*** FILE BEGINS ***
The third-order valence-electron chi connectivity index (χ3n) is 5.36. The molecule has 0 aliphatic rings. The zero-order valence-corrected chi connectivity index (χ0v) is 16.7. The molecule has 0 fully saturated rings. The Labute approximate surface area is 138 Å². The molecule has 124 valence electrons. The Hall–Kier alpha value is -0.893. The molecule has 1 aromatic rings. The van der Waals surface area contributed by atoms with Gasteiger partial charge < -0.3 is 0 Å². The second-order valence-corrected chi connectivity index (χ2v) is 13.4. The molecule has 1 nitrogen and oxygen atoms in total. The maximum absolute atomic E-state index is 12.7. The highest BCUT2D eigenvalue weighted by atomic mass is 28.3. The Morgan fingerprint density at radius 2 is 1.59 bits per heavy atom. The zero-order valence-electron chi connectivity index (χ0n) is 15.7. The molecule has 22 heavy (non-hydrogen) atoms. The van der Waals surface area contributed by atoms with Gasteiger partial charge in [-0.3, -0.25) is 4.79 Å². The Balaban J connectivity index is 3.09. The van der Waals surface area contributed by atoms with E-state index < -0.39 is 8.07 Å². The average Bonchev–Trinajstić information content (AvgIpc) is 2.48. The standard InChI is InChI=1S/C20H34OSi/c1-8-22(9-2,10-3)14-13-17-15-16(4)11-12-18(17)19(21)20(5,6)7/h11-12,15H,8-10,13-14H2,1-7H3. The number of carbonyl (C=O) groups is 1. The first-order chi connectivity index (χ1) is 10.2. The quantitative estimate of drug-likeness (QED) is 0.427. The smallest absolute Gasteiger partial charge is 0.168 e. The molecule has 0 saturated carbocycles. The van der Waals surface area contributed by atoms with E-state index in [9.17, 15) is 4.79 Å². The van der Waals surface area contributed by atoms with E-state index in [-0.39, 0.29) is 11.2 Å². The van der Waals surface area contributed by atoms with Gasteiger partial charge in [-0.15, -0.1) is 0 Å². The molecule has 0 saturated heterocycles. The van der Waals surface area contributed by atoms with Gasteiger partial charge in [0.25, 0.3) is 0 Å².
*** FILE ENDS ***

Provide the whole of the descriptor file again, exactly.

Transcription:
The third-order valence-electron chi connectivity index (χ3n) is 5.36. The molecule has 0 aliphatic rings. The zero-order valence-corrected chi connectivity index (χ0v) is 16.7. The molecule has 0 fully saturated rings. The Labute approximate surface area is 138 Å². The molecule has 124 valence electrons. The Hall–Kier alpha value is -0.893. The molecule has 1 aromatic rings. The van der Waals surface area contributed by atoms with Gasteiger partial charge < -0.3 is 0 Å². The second-order valence-corrected chi connectivity index (χ2v) is 13.4. The molecule has 1 nitrogen and oxygen atoms in total. The maximum absolute atomic E-state index is 12.7. The highest BCUT2D eigenvalue weighted by atomic mass is 28.3. The Morgan fingerprint density at radius 2 is 1.59 bits per heavy atom. The zero-order valence-electron chi connectivity index (χ0n) is 15.7. The molecule has 22 heavy (non-hydrogen) atoms. The van der Waals surface area contributed by atoms with Gasteiger partial charge in [-0.3, -0.25) is 4.79 Å². The Balaban J connectivity index is 3.09. The van der Waals surface area contributed by atoms with E-state index < -0.39 is 8.07 Å². The average Bonchev–Trinajstić information content (AvgIpc) is 2.48. The standard InChI is InChI=1S/C20H34OSi/c1-8-22(9-2,10-3)14-13-17-15-16(4)11-12-18(17)19(21)20(5,6)7/h11-12,15H,8-10,13-14H2,1-7H3. The number of carbonyl (C=O) groups is 1. The first-order chi connectivity index (χ1) is 10.2. The quantitative estimate of drug-likeness (QED) is 0.427. The smallest absolute Gasteiger partial charge is 0.168 e. The molecule has 0 saturated carbocycles. The van der Waals surface area contributed by atoms with E-state index in [9.17, 15) is 4.79 Å². The van der Waals surface area contributed by atoms with E-state index in [-0.39, 0.29) is 11.2 Å². The van der Waals surface area contributed by atoms with Gasteiger partial charge in [-0.15, -0.1) is 0 Å². The molecule has 0 saturated heterocycles. The van der Waals surface area contributed by atoms with Gasteiger partial charge in [0.25, 0.3) is 0 Å².